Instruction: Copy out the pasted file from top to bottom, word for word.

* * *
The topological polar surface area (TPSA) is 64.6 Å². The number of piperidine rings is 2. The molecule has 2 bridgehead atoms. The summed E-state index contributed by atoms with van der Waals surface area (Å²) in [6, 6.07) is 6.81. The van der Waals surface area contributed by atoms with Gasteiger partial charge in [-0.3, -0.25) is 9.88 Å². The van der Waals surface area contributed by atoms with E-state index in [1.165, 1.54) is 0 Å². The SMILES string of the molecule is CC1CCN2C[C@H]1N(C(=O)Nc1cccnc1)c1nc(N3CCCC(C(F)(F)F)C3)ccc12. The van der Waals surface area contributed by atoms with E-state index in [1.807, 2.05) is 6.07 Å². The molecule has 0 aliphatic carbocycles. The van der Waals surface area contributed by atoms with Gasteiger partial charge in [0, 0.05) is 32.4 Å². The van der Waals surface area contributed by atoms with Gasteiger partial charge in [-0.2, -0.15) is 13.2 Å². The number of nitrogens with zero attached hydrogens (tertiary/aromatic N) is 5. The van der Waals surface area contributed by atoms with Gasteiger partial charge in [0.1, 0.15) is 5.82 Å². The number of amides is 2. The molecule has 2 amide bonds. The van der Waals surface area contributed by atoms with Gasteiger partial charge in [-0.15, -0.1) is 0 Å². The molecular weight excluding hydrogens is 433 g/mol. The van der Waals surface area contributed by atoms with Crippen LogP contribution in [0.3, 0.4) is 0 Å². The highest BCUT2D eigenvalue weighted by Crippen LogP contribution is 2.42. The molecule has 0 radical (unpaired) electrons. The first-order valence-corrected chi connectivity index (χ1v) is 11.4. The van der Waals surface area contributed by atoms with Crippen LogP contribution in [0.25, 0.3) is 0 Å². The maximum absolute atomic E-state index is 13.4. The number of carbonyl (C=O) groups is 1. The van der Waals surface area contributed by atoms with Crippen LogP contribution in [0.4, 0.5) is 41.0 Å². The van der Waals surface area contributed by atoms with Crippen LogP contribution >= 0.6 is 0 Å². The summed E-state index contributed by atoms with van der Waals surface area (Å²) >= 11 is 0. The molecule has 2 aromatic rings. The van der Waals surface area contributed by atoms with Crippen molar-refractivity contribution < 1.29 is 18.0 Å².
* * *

The topological polar surface area (TPSA) is 64.6 Å². The number of piperidine rings is 2. The molecule has 2 bridgehead atoms. The summed E-state index contributed by atoms with van der Waals surface area (Å²) in [6, 6.07) is 6.81. The van der Waals surface area contributed by atoms with Gasteiger partial charge in [-0.3, -0.25) is 9.88 Å². The van der Waals surface area contributed by atoms with E-state index in [1.165, 1.54) is 0 Å². The SMILES string of the molecule is CC1CCN2C[C@H]1N(C(=O)Nc1cccnc1)c1nc(N3CCCC(C(F)(F)F)C3)ccc12. The van der Waals surface area contributed by atoms with E-state index in [1.807, 2.05) is 6.07 Å². The molecule has 0 aliphatic carbocycles. The van der Waals surface area contributed by atoms with Gasteiger partial charge in [0, 0.05) is 32.4 Å². The van der Waals surface area contributed by atoms with Gasteiger partial charge in [-0.2, -0.15) is 13.2 Å². The number of nitrogens with zero attached hydrogens (tertiary/aromatic N) is 5. The van der Waals surface area contributed by atoms with Gasteiger partial charge in [0.1, 0.15) is 5.82 Å². The number of amides is 2. The molecule has 2 amide bonds. The van der Waals surface area contributed by atoms with Gasteiger partial charge in [-0.15, -0.1) is 0 Å². The molecular weight excluding hydrogens is 433 g/mol. The van der Waals surface area contributed by atoms with Crippen LogP contribution in [0.3, 0.4) is 0 Å². The highest BCUT2D eigenvalue weighted by Crippen LogP contribution is 2.42. The molecule has 0 radical (unpaired) electrons. The first-order valence-corrected chi connectivity index (χ1v) is 11.4. The van der Waals surface area contributed by atoms with Crippen LogP contribution in [0.25, 0.3) is 0 Å². The maximum absolute atomic E-state index is 13.4. The number of carbonyl (C=O) groups is 1. The van der Waals surface area contributed by atoms with Crippen LogP contribution in [0.4, 0.5) is 41.0 Å². The van der Waals surface area contributed by atoms with Crippen LogP contribution >= 0.6 is 0 Å². The summed E-state index contributed by atoms with van der Waals surface area (Å²) >= 11 is 0. The molecule has 2 aromatic rings. The van der Waals surface area contributed by atoms with Crippen molar-refractivity contribution < 1.29 is 18.0 Å².